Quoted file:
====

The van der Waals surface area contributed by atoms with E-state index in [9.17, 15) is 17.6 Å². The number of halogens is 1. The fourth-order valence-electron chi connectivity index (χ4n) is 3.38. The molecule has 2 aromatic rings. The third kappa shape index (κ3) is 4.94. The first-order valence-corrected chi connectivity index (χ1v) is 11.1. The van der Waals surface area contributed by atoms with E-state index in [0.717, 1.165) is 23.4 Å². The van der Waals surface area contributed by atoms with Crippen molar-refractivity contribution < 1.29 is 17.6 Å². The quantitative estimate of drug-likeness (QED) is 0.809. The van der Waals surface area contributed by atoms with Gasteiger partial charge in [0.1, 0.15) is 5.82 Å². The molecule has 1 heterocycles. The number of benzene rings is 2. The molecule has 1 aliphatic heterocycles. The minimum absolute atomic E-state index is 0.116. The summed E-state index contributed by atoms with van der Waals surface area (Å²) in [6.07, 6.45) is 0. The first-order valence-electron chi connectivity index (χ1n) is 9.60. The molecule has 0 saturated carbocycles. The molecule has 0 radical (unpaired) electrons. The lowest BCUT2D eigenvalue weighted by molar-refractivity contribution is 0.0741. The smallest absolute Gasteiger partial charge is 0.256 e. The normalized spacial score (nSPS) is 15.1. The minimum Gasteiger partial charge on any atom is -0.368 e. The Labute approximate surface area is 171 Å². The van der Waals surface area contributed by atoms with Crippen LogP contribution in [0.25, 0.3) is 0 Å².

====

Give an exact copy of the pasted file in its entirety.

The van der Waals surface area contributed by atoms with E-state index in [9.17, 15) is 17.6 Å². The number of halogens is 1. The fourth-order valence-electron chi connectivity index (χ4n) is 3.38. The molecule has 2 aromatic rings. The third kappa shape index (κ3) is 4.94. The first-order valence-corrected chi connectivity index (χ1v) is 11.1. The van der Waals surface area contributed by atoms with E-state index in [0.717, 1.165) is 23.4 Å². The van der Waals surface area contributed by atoms with Crippen molar-refractivity contribution < 1.29 is 17.6 Å². The quantitative estimate of drug-likeness (QED) is 0.809. The van der Waals surface area contributed by atoms with Gasteiger partial charge in [0.1, 0.15) is 5.82 Å². The molecule has 1 heterocycles. The number of benzene rings is 2. The molecule has 1 aliphatic heterocycles. The minimum absolute atomic E-state index is 0.116. The summed E-state index contributed by atoms with van der Waals surface area (Å²) in [6.07, 6.45) is 0. The first-order valence-electron chi connectivity index (χ1n) is 9.60. The molecule has 0 saturated carbocycles. The molecule has 0 radical (unpaired) electrons. The lowest BCUT2D eigenvalue weighted by molar-refractivity contribution is 0.0741. The smallest absolute Gasteiger partial charge is 0.256 e. The normalized spacial score (nSPS) is 15.1. The minimum Gasteiger partial charge on any atom is -0.368 e. The Labute approximate surface area is 171 Å². The van der Waals surface area contributed by atoms with Crippen LogP contribution in [0.25, 0.3) is 0 Å².